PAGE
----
The Cannes Film Festival celebrated its 60th edition Wednesday with an opening movie that blends an indie sensibility and a glittering cast: Wong Kar-wai's New York-California road trip tale starring Jude Law and Norah Jones in her acting debut.
The 11-day Riviera festival strives for just the right mix of arthouse films and star power, and "My Blueberry Nights" has both. Hong Kong director Wong ("In The Mood for Love") is a Cannes favorite, as are many of the other filmmakers showing movies for the anniversary edition, including Michael Moore, Quentin Tarantino and the Coen brothers.
In the opening film, Jones plays a woman who hits the road to cure her broken heart. Wong heard her sultry voice and knew he had a role for her.
"Basically, when you listen to her voice only, without seeing her face, you can have a kind of a story out of it," he said. The movie is his first English-language feature.
Jones said she was terrified when they shot her first scene with Law, in a New York cafe.
"I remember the first take we did, my voice was really high," she said, finishing her sentence with a squeak. "I was just terribly nervous, and Kar-wai came over and patted me on the back and I relaxed a little."
But Wong said Jones grew more at ease over the shoot - she impressed him in a scene where he asked her to cry.
"We rolled the camera and she cried, and after that I said, 'well, it's great,' and she said, 'do you want one more?"' Wong said.
Other stars in the movie include Natalie Portman, who plays a Nevada girl on a gambling streak; David Strathairn, in a terrific turn as an alcoholic policeman and Rachel Weisz as his unhappy wife.
Cannes was founded in 1939 as an alternative to the Venice Film Festival in Mussolini's Italy - but almost as soon as it opened, the festival was canceled because World War II broke out. Cannes did not get going in earnest until the 1950s.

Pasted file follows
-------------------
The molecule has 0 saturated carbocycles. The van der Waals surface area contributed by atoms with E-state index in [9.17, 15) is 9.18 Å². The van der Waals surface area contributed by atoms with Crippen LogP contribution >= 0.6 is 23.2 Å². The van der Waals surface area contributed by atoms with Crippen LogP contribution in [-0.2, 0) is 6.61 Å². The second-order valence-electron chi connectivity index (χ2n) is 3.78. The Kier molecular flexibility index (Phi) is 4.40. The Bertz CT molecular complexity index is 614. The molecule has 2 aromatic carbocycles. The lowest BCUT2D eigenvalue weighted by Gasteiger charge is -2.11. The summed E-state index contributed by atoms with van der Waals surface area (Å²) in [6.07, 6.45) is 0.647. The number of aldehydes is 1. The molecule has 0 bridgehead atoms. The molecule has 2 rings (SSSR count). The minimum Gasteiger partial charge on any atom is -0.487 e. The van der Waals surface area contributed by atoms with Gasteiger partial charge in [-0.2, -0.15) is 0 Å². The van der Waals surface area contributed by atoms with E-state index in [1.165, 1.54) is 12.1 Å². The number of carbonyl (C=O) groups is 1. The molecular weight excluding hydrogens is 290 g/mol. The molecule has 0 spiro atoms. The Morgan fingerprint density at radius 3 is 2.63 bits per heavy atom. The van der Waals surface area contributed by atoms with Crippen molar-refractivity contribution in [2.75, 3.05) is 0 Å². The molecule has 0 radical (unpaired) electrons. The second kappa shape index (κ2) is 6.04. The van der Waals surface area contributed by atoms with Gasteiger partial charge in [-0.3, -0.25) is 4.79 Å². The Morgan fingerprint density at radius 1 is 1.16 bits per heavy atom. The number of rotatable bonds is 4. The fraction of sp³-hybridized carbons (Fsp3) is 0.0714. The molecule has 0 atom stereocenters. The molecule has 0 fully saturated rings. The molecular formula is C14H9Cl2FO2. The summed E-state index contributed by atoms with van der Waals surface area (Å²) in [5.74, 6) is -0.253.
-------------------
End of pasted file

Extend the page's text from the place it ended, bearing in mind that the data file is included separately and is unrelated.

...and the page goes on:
The festival is looking back at its glamorous history this year with a photo exhibit on the beach. There's Cary Grant in black tie, Natalie Wood and Warren Beatty hailed by paparazzi and Kim Novak in a limousine, with raindrops sparkling on the window like diamonds.
But Cannes is not celebrating its anniversary with nostalgia alone. For a feature-length homage to the movies, it commissioned 35 shorts from directors including Wong, Roman Polanski ("The Pianist"), Alejandro Gonzalez Inarritu ("Babel"), the Coens ("Fargo") and Wim Wenders ("Wings of Desire.")
Oscar-winning director Martin Scorsese ("The Departed") has been enlisted to give a master class on moviemaking. And a host of Hollywood talent will be on hand for the stargazers who wait in the sun with ladders all day to stake their place near the red carpet.
Al Pacino, George Clooney, Matt Damon and Brad Pitt will promote threequel "Ocean's Thirteen," Leonardo DiCaprio brings his environmental documentary "The 11th Hour," and celebrity super couple Brad Pitt and Angelina Jolie will appear _ he for "Ocean's Thirteen," she for "A Mighty Heart," in which she plays the widow of murdered Wall Street Journal reporter Daniel Pearl.
The main competition involves 22 films from countries including Israel, South Korea and Mexico, as well as movies from four directors who have already been crowned with Cannes' top prize, the Palme d'Or: Tarantino's gory "Death Proof," the Coens' Rio Grande thriller "No Country for Old Men," Gus Van Sant's "Paranoid Park" and Sarajevo-born Emir Kusturica's "Promise Me This."
Michael Moore, whose "Fahrenheit 9/11" won the top prize at Cannes in 2004, is not competing for awards this year. But "Sicko," his look at the U.S. health care system, is sure to be one of the festival's most talked-about movies. The U.S. Treasury Department opened an investigation into a trip Moore took to Cuba - accompanied by a group of ailing Sept. 11 rescue workers - during the film's shooting.
Other past winners of the festival's top prize include "Rome, Open City," "The Third Man," "Blowup," "M.A.S.H," "Taxi Driver" and "Apocalypse Now."
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